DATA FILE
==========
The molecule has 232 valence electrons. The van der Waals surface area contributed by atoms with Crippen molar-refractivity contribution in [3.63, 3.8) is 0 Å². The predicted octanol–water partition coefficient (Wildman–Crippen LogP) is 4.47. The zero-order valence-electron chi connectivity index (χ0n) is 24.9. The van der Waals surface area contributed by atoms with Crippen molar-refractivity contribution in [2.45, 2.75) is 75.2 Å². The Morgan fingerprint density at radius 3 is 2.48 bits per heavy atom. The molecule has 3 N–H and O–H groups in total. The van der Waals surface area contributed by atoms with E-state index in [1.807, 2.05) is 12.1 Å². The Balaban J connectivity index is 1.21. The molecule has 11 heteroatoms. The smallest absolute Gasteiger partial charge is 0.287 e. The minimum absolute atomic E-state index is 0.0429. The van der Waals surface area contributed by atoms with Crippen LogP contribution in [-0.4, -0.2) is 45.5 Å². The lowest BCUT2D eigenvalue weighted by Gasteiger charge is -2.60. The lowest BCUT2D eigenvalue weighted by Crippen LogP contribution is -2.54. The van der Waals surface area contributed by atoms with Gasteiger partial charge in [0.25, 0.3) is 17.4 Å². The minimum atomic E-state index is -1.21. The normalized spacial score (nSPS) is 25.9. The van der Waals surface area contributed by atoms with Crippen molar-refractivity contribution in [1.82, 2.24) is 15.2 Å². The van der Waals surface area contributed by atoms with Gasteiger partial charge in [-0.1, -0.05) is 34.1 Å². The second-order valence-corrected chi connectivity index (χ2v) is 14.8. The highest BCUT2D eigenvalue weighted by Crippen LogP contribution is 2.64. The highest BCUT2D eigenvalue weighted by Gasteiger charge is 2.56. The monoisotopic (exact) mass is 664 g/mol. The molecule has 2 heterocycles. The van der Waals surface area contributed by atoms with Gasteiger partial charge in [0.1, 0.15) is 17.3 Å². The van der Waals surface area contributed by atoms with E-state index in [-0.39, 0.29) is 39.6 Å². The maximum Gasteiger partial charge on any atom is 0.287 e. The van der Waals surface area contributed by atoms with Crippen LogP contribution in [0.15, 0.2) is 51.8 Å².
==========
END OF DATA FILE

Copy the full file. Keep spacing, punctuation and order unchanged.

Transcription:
The molecule has 232 valence electrons. The van der Waals surface area contributed by atoms with Crippen molar-refractivity contribution in [3.63, 3.8) is 0 Å². The predicted octanol–water partition coefficient (Wildman–Crippen LogP) is 4.47. The zero-order valence-electron chi connectivity index (χ0n) is 24.9. The van der Waals surface area contributed by atoms with Crippen molar-refractivity contribution in [2.45, 2.75) is 75.2 Å². The Morgan fingerprint density at radius 3 is 2.48 bits per heavy atom. The molecule has 3 N–H and O–H groups in total. The van der Waals surface area contributed by atoms with E-state index in [1.807, 2.05) is 12.1 Å². The Balaban J connectivity index is 1.21. The molecule has 11 heteroatoms. The smallest absolute Gasteiger partial charge is 0.287 e. The minimum absolute atomic E-state index is 0.0429. The van der Waals surface area contributed by atoms with Crippen LogP contribution in [-0.4, -0.2) is 45.5 Å². The lowest BCUT2D eigenvalue weighted by Gasteiger charge is -2.60. The lowest BCUT2D eigenvalue weighted by Crippen LogP contribution is -2.54. The van der Waals surface area contributed by atoms with Gasteiger partial charge in [0.25, 0.3) is 17.4 Å². The minimum atomic E-state index is -1.21. The normalized spacial score (nSPS) is 25.9. The van der Waals surface area contributed by atoms with Crippen molar-refractivity contribution in [1.82, 2.24) is 15.2 Å². The van der Waals surface area contributed by atoms with Gasteiger partial charge in [-0.1, -0.05) is 34.1 Å². The second-order valence-corrected chi connectivity index (χ2v) is 14.8. The highest BCUT2D eigenvalue weighted by Crippen LogP contribution is 2.64. The highest BCUT2D eigenvalue weighted by Gasteiger charge is 2.56. The monoisotopic (exact) mass is 664 g/mol. The molecule has 2 heterocycles. The van der Waals surface area contributed by atoms with Gasteiger partial charge in [0.1, 0.15) is 17.3 Å². The van der Waals surface area contributed by atoms with E-state index in [-0.39, 0.29) is 39.6 Å². The maximum Gasteiger partial charge on any atom is 0.287 e. The van der Waals surface area contributed by atoms with Crippen LogP contribution in [0.15, 0.2) is 51.8 Å².